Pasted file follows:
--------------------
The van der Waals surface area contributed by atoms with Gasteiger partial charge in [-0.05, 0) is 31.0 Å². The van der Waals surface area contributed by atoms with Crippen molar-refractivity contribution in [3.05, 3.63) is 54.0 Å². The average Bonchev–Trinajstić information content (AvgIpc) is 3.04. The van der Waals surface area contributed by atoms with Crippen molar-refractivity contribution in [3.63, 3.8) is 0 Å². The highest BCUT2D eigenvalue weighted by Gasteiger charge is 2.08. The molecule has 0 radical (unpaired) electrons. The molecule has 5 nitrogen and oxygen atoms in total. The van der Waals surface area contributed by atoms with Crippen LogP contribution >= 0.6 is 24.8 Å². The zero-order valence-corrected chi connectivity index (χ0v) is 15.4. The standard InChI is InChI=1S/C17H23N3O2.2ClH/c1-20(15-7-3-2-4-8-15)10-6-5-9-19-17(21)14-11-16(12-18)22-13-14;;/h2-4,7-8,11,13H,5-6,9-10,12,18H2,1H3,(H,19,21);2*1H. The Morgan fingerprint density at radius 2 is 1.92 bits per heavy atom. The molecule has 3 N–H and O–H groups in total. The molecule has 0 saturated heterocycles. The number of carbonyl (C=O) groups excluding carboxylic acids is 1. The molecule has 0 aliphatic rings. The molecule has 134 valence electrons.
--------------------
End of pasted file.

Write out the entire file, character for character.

The van der Waals surface area contributed by atoms with Gasteiger partial charge in [-0.05, 0) is 31.0 Å². The van der Waals surface area contributed by atoms with Crippen molar-refractivity contribution in [3.05, 3.63) is 54.0 Å². The average Bonchev–Trinajstić information content (AvgIpc) is 3.04. The van der Waals surface area contributed by atoms with Crippen molar-refractivity contribution in [3.63, 3.8) is 0 Å². The highest BCUT2D eigenvalue weighted by Gasteiger charge is 2.08. The molecule has 0 radical (unpaired) electrons. The molecule has 5 nitrogen and oxygen atoms in total. The van der Waals surface area contributed by atoms with Crippen LogP contribution >= 0.6 is 24.8 Å². The zero-order valence-corrected chi connectivity index (χ0v) is 15.4. The standard InChI is InChI=1S/C17H23N3O2.2ClH/c1-20(15-7-3-2-4-8-15)10-6-5-9-19-17(21)14-11-16(12-18)22-13-14;;/h2-4,7-8,11,13H,5-6,9-10,12,18H2,1H3,(H,19,21);2*1H. The Morgan fingerprint density at radius 2 is 1.92 bits per heavy atom. The molecule has 3 N–H and O–H groups in total. The molecule has 0 saturated heterocycles. The number of carbonyl (C=O) groups excluding carboxylic acids is 1. The molecule has 0 aliphatic rings. The molecule has 134 valence electrons.